WASHINGTON -- Senate Democrats yesterday unveiled plans to push for expanded healthcare and education programs, higher troop levels, and better benefits for veterans, as they use a retooled and coordinated communications strategy to push their priorities and gird for fierce fights against major initiatives on President Bush's agenda.
Democratic leaders said they will focus on bills they believe have the backing of a majority of Americans. Their list of priorities also includes better equipment for troops in combat, allowing lower-priced prescription drugs to enter the United States from Canada, and an end to tax breaks for companies that move jobs overseas.
"The proposals we are talking about are far closer to what the American people want," said Senator Charles E. Schumer, a New York Democrat. "We are talking about the meat-and-potatoes issues people care about. . . . They [Republicans] are off on an ideological junket."
The new session is opening amid signs of uncommon Democratic unity in the Senate. Minority leader Harry Reid of Nevada used a news conference on Democrats' legislative priorities to boast that majority leader Bill Frist, a Tennessee Republican, "wishes every day" that his members were as united as Democrats.
For the first time, the 44 Democratic senators are coordinating their media messages through a centralized Senate Democratic Communications Center. The new center has its "war room" in an office on the Capitol's third floor, where staff members send out daily talking points to Democratic press secretaries, line up radio and television interviews with senators, and issue "rapid-response" news releases in the style of political campaigns.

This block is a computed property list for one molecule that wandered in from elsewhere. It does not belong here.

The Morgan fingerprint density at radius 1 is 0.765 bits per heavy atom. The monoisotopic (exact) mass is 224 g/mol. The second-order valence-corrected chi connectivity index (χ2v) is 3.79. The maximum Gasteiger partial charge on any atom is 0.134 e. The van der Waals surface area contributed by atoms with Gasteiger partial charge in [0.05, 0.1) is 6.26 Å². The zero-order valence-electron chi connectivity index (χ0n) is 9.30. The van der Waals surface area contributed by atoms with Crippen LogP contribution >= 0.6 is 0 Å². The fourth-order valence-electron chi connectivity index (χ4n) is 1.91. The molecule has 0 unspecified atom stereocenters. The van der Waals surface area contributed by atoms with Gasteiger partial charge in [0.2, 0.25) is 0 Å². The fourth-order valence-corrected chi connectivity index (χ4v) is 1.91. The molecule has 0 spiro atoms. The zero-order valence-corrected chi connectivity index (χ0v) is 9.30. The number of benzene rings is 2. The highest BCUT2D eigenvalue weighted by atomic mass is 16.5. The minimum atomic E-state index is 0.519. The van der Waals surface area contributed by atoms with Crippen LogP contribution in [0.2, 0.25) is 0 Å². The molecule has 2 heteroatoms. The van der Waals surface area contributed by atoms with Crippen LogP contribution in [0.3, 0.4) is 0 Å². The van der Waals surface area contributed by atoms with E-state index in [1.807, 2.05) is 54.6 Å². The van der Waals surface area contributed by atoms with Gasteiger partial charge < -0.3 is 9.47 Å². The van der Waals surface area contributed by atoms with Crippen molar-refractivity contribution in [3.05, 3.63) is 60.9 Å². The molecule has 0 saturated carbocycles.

The center has an aide dedicated to getting information to Democratic-leaning bloggers and yesterday launched a website, democrats.gov, to better communicate the positions of Senate Democrats.
Democrats in the Senate have already shown a willingness to flex their muscles on major issues. This week, they are holding up the nomination of Condoleezza Rice as secretary of state, even though she is expected to win easy confirmation, to keep the focus on questionable decisions made by the Bush administration in pursuing the war in Iraq.
On Friday, a newly formed Democratic Committee on Oversight and Investigations will hold its first hearing, in an attempt to highlight areas and issues that the Republicans are not willing to. The initial hearing will focus on whether Bush's contention that the Social Security system is in crisis is accurate.
Reid said Senate Democrats do not consider Bush's victory over Senator John F. Kerry to have been a statement in support of Bush's policies, and will continue to fight for their own values.
"Let's not get carried away with the 'mandate' of President Bush," Reid said. "There is no mandate, and the issues that Senator Kerry ran on . . . are good issues."
Republican leaders yesterday also unveiled their own priorities for the current Senate session, and it included several items that suggest big battles are ahead. Item one on the list is Bush's plan to partially privatize Social Security for younger workers; Democrats are promising to fight any benefit cuts.